Recognising excellence in educational leadershipResearch 12 Dec 2017 5 minute read
Lawrence Ingvarson describes the development of Australia’s new voluntary principal certification system.
Recognising excellence in educational leadership
In December 2017 eight school leaders from five Australian states became the first recipients of the Principals Australia Institute (PAI) Australian Principal Certification, a professional accreditation of the same credence as that held by a Certified Practising Accountant or Chartered Engineer.
Their certification follows their involvement since 2015 in the pilot of the program. But the development of a voluntary system for the certification of accomplished schools principals goes back even further to 2012, when PAI invited ACER to review international approaches to evaluating principals and develop recommendations for Australia.
Three questions had to be addressed in developing an assessment and evaluation framework for the PAI certification system and setting the standard for certification.
- What are we assessing?
- How will we assess it?
- How will we set the standard?
The Australian Professional Standard for Principals defined what was to be assessed in the certification system. It includes three Leadership Requirements and five key Professional Practices describing what accomplished principals know and do.
In terms of how to assess, the challenge was to ensure that the chosen methods of assessment provided a representative sample of evidence that covered the three Leadership Requirements and the five key Professional Practices, and in more than one form.
To meet this challenge, ACER prepared three assessment tasks in collaboration with PAI, in the form of three portfolio entries. Each portfolio task provided principals with a clear structure within which they could document a leadership initiative that demonstrated the requirements and practices set out in the Standard.
Portfolio Initiative 1: Improving Teaching and Learning
The first portfolio task invites principals to undertake and document an initiative that they had led and managed, in collaboration with relevant sections of their teaching staff, to meet a need to improve achievement for a targeted group of students in a particular area of the curriculum.
Portfolio Initiative 2: Developing Professional Community
The second portfolio task invites principals to undertake and document a project over an extended period of time that would strengthen their school as a professional learning community.
Portfolio Initiative 3: Building School-Community Partnerships
The third portfolio tasks provides principals with an opportunity to demonstrate how their leadership has strengthened partnerships with their school’s wider community.
For PAI, it was also important that the certification system was both a professional development system and a system that had flow-on benefits to schools. Once principals signed on as candidates, the system would provide collegial support as they led and managed their action plans to improve their schools.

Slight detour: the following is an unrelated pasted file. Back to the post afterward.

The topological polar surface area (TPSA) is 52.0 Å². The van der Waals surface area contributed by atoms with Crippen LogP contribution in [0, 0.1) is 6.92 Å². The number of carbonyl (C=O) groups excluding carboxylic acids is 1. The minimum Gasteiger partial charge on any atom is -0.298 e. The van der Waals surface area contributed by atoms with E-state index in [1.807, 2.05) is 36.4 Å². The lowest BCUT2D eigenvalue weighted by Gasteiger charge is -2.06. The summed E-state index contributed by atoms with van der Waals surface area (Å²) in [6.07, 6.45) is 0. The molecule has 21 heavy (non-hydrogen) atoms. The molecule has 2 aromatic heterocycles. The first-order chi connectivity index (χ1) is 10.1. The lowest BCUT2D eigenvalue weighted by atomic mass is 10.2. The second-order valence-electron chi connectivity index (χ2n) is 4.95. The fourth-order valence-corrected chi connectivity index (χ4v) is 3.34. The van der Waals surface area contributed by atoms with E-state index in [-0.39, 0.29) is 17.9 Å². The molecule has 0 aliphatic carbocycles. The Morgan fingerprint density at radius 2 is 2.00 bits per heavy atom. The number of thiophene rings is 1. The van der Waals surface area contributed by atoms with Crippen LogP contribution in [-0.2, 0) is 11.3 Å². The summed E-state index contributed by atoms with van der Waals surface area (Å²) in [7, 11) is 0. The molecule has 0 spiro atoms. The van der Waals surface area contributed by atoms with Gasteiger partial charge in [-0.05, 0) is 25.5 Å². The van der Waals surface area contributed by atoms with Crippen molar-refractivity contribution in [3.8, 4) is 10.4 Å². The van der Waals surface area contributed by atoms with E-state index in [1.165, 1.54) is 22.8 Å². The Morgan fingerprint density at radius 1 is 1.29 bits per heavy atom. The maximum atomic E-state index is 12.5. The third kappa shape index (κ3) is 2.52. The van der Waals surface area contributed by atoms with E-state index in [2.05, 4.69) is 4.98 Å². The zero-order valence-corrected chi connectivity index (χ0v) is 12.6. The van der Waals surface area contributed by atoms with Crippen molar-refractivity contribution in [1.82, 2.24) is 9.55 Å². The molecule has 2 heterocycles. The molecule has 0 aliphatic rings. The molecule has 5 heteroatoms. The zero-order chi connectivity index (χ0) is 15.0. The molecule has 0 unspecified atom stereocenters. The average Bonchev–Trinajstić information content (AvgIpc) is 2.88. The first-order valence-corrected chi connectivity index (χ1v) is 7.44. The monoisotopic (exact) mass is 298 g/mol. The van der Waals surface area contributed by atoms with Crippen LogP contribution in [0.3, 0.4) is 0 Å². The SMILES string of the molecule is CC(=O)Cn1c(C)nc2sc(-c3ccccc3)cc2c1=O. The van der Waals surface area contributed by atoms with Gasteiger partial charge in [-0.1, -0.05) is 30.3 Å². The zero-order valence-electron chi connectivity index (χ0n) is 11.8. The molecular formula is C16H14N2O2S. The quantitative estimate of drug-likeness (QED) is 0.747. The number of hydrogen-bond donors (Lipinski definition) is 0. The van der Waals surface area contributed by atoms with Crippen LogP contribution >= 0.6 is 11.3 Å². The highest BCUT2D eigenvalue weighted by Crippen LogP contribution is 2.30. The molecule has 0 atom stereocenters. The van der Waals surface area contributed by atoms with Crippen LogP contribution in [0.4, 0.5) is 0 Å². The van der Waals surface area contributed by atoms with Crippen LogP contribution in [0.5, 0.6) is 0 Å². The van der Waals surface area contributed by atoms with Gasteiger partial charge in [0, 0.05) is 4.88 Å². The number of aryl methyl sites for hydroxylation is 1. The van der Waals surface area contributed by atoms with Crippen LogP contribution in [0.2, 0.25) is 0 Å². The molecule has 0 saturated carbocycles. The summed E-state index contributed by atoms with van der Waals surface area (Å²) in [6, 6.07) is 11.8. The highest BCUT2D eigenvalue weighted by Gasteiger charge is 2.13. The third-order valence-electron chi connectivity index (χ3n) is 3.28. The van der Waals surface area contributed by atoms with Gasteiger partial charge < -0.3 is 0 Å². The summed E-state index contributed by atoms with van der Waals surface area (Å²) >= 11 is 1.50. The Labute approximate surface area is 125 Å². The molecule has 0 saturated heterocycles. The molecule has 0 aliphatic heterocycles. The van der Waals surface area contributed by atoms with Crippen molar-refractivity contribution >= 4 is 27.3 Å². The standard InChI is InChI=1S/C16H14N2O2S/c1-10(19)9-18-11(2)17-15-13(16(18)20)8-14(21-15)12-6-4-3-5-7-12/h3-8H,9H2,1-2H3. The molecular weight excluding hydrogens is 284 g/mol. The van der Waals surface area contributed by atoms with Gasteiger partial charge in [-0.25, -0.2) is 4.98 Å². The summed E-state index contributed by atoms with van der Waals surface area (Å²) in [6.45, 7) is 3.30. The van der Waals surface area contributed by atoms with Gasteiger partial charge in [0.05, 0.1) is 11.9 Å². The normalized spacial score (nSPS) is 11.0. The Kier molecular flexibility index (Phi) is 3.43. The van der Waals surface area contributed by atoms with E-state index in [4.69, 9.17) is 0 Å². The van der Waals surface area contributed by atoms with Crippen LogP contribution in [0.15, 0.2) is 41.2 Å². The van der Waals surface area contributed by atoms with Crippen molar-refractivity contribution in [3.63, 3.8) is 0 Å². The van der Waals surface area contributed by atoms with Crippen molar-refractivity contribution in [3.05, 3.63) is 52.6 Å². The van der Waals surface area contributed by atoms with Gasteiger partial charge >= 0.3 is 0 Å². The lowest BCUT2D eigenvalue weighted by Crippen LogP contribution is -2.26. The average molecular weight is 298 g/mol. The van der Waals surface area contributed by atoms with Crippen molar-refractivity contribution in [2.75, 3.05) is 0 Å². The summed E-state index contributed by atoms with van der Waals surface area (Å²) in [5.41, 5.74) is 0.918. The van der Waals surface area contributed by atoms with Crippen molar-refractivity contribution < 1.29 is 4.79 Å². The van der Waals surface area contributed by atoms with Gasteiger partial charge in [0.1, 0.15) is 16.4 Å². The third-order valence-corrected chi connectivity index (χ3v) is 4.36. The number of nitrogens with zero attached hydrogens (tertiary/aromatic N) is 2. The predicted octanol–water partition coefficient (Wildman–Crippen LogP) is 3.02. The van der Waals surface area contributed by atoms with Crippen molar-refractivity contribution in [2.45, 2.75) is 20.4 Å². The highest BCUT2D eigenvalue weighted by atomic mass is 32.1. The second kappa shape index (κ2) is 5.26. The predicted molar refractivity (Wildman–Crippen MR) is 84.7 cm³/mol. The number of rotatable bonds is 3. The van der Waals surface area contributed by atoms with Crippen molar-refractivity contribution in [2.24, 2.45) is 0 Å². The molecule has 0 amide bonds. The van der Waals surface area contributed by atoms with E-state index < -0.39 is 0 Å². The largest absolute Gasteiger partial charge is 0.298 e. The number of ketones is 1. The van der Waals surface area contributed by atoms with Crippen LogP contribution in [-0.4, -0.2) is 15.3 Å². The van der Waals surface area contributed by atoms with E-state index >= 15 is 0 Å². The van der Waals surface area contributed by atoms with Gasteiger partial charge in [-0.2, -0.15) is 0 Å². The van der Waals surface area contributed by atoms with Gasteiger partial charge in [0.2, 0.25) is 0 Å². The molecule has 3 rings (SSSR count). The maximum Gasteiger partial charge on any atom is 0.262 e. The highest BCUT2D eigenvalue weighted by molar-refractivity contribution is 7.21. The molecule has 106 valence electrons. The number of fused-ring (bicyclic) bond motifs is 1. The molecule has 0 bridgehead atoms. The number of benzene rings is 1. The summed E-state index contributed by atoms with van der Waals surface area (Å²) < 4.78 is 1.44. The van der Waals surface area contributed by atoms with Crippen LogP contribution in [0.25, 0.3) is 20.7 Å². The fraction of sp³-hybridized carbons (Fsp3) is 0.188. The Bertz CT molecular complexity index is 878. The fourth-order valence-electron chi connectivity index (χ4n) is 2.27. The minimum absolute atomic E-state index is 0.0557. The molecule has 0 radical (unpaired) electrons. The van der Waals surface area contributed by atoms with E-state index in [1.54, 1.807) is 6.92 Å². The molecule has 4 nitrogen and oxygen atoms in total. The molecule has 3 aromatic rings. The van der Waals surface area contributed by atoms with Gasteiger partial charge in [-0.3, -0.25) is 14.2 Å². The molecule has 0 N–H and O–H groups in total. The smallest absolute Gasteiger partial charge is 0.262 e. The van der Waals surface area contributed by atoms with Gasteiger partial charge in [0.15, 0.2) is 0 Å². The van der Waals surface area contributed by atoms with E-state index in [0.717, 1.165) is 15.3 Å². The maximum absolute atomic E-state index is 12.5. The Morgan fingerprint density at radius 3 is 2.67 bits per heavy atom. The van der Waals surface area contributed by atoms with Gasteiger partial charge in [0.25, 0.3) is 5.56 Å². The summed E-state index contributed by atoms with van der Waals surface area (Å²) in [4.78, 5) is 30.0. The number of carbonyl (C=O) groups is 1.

In this sense, the portfolio initiatives were to be prospective, not retrospective; they were to be based on initiatives that principals undertook once they decided to become candidates for professional certification.
The third stage was to set the level of performance that is considered satisfactory in terms of the purpose of the assessment. A benchmark portfolio initiative was then conducted to illustrate what the standard looks like in practice.
This stage required evidence that other principals could be trained as assessors with the ability to judge portfolio entries to high levels of consistency and identify benchmark portfolio entries illustrating different levels of performance.
In a 2015 field test, 30 principals provided evidence in support of limited versions of the portfolio tasks. A four level score scale with rubrics was adopted, where Level 3 was defined as the level of performance that met the certification standard.
High levels of agreement emerged among assessors about the level of performance each entry represented, particularly entries at the certification level. This exercise demonstrated that benchmarks representing performance at different score levels could be identified. Similarly high levels of consistency emerged among assessors trained to assess the 2017 cohort of applications for PAI certification.
Assessors went on to assess 29 portfolio entries, with each entry assessed by two assessors. Where assessors disagreed about a score, the entry was passed on to a third independent assessor. The final score was the score on which two of the three assessors agreed.
The field test demonstrated that PAI has established a rigorous and feasible approach to assess a principal’s leadership in relation to the Australian Professional Standard for Principals. A similar system could be readily applied to the certification of aspiring school leaders, which would provide Australia with a more effective approach to the preparation and selection of future school principals than we have at present.
Read the full report:
‘Developing a professional certification system for school principals: The Principals Australia Institute certification project’ by Lawrence Ingvarson, ACER (2017).
As of late 2018, Certified Practising Principal is now supported and administered by ACER. More details can be found at its website: www.certifiedprincipal.org.